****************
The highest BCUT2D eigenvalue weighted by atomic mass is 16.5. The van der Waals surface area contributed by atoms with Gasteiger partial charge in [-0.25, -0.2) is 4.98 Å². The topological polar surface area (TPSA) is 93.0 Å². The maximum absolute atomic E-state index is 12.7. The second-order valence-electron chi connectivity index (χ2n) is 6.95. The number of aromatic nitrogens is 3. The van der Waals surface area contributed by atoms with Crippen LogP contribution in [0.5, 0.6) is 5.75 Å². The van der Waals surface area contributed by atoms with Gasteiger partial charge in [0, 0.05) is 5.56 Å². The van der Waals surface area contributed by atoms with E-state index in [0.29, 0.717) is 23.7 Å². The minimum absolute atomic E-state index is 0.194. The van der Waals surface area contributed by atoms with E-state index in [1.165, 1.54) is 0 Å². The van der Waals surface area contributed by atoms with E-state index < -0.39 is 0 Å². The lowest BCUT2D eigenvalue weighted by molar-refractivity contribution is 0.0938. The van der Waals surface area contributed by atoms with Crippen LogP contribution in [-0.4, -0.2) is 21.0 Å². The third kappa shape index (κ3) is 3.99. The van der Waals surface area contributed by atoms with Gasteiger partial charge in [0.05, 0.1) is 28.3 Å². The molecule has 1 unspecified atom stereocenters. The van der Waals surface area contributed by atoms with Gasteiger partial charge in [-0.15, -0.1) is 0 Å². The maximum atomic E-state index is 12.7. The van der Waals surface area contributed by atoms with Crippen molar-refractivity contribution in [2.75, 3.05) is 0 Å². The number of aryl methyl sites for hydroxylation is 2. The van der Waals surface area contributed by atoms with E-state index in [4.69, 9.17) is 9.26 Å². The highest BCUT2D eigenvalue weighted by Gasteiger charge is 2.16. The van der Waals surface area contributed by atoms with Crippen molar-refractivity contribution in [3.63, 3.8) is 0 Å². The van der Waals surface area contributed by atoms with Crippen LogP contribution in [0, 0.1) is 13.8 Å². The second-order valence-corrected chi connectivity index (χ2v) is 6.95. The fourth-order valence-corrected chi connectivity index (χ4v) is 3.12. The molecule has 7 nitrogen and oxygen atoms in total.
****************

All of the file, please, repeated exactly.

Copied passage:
The highest BCUT2D eigenvalue weighted by atomic mass is 16.5. The van der Waals surface area contributed by atoms with Gasteiger partial charge in [-0.25, -0.2) is 4.98 Å². The topological polar surface area (TPSA) is 93.0 Å². The maximum absolute atomic E-state index is 12.7. The second-order valence-electron chi connectivity index (χ2n) is 6.95. The number of aromatic nitrogens is 3. The van der Waals surface area contributed by atoms with Crippen LogP contribution in [0.5, 0.6) is 5.75 Å². The van der Waals surface area contributed by atoms with Gasteiger partial charge in [0, 0.05) is 5.56 Å². The van der Waals surface area contributed by atoms with E-state index in [0.29, 0.717) is 23.7 Å². The minimum absolute atomic E-state index is 0.194. The van der Waals surface area contributed by atoms with E-state index in [1.165, 1.54) is 0 Å². The van der Waals surface area contributed by atoms with E-state index < -0.39 is 0 Å². The lowest BCUT2D eigenvalue weighted by molar-refractivity contribution is 0.0938. The van der Waals surface area contributed by atoms with Crippen LogP contribution in [-0.4, -0.2) is 21.0 Å². The third kappa shape index (κ3) is 3.99. The van der Waals surface area contributed by atoms with Gasteiger partial charge in [0.05, 0.1) is 28.3 Å². The molecule has 1 unspecified atom stereocenters. The van der Waals surface area contributed by atoms with Gasteiger partial charge in [-0.15, -0.1) is 0 Å². The maximum atomic E-state index is 12.7. The van der Waals surface area contributed by atoms with Crippen molar-refractivity contribution in [2.75, 3.05) is 0 Å². The number of aryl methyl sites for hydroxylation is 2. The van der Waals surface area contributed by atoms with E-state index in [4.69, 9.17) is 9.26 Å². The highest BCUT2D eigenvalue weighted by Gasteiger charge is 2.16. The van der Waals surface area contributed by atoms with Crippen molar-refractivity contribution in [3.63, 3.8) is 0 Å². The van der Waals surface area contributed by atoms with Crippen LogP contribution in [0, 0.1) is 13.8 Å². The second-order valence-corrected chi connectivity index (χ2v) is 6.95. The fourth-order valence-corrected chi connectivity index (χ4v) is 3.12. The molecule has 7 nitrogen and oxygen atoms in total.